How To Clean Vintage Clothing

Posted on

Save money and time by skipping the dry cleaner and clean your vintage clothing at home! Silk, wool, rayon, faux fur and other blends can all be washed safely and effectively with these simple and easy steps. High quality vintage clothing will last a lifetime if well cared for, read on to learn how to keep your wardrobe fresh and beautiful!

Firstly, ALWAYS HAND WASH IN COLD WATER. I have washed wool, faux fur, rayon, cotton, silk, cashmere, nylon, acetate and more in cold water with a gentle cleanser with great outcomes.

Fill a bucket (or partially fill a bathtub for thicker, larger items like coats and sweaters) with cold water and a small amount of laundry detergent, swish around the garment, empty water, rinse in more cold water. Keep in mind this can take several rinses for all soap and/or color run to be obsolete.

What I like to do next is set the washing machine to its spin cycle, place the item in the dry washing machine and let it spin out the excess water. Take it out, and hang up to dry in a room temp location.

Faux furs should be shaken out to fluff, wools should be brushed with a coarse bristle brush in the direction of the fibers nap, and any item with concentrated colors or prints should be watched closely for color run. Sometimes laying flat first and then hanging works best for these kinds of printed garments. You may want to hand blot excess color with a dry towel when laid flat as well. 

HEAT IS NOT YOUR FRIEND!  In addition to the energy hot water and a standard clothes drier uses up, heat from either source can destroy, distort and often completely ruin something beautiful. Room temperature controlled indoor environments dry safely and quite quickly as well. If you dry clothes outdoors, keep out of direct sunlight. Outdoor drying is faster but may result in a crispier final product. For cotton, rayons, and even silks, toss the crispy item in the clothes drier for 5 minutes to fluff up and soften. NEVER use a drier for wool or any kind of fur.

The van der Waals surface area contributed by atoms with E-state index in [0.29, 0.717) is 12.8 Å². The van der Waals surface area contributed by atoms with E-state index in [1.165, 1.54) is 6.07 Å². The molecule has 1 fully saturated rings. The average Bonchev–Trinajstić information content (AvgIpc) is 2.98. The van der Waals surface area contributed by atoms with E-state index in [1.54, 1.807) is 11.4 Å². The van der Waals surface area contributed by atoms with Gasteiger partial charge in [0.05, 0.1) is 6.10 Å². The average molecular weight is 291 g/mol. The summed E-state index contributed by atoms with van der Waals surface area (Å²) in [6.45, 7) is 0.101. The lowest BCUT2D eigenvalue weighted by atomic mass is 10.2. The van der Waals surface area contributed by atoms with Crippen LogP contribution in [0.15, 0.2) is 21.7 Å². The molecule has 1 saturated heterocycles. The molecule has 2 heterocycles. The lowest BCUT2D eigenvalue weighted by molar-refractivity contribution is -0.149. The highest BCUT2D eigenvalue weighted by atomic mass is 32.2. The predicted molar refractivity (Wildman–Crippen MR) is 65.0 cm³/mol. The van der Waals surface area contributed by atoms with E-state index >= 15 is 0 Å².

BE CAREFUL WITH IRONING. The heat can melt fibers, cause scorching of the fabric (especially around seams and edges) and these shiny marks will never go away. Always iron the item inside out, on the lowest heat that is still effective, and I like to use a thin piece of cotton in between the metal of the iron and the fabric to further protect from scorching.



Hand or gentle machine wash in COLD water with light detergent. The less agitation the better. Let the spin cycle remove excess water, hang to dry, reshape if needed, and brush the fibers in the direction of the nap. Iron with caution as scorching can easily happen with wool and damage of the small fibers can result.



Hand wash in cold water and then place in the washing maching to spin out excess water, Hang up to dry and keep an eye on the fibers and knit. If the item is heavy, the weight can distort the shape when hung and still wet so laying flat first might be needed. Brush out the fibers if long, and shape the knit if needed. 



Always hand wash in cold water with gentle cleansers and be extra delicate with these fabrics. Avoid wringing out the water and remove rings and other jewelry to avoid snagging the fabric while washing. Gently squeeze out the water when done washing, lay flat and blot the water out with a towel. Then hang to air dry in a room temperature location. Iron on low to medium heat, inside out, with a protective layer. 



Wipe down with a damp cloth and gentle soap, go over the surface again with a clean dry cloth. For very wrinkled plastic based items, a very careful and watched short session in the drier softens them all up. I put coats in on medium or high heat and check every minute to see the progress. Leave in for too long and you will melt the item so check every minute no matter what! It usually takes only a few to see wrinkles smooth out.



Cotton is usually okay to wash and dry in your machine but the item may shrink and color may run. Reshape as necessary and tossing in the drier when most of the water has air dried is a good way to fluff it up without distorting the shape. Polyester rarely has any issues in the machine wash method, but I personally prefer to wash by hand and air dry.


Vintage fabrics, seams, buttons, other details may have areas of weakness, so hand washing is always a gentler method and makes it easy to keep an eye on progress. It also gives you a more intimate look at the garment itself and how it behaves.


Any questions, tips or tricks you'd like to share please message me at or visit or 


Thank you for reading and happy cleaning!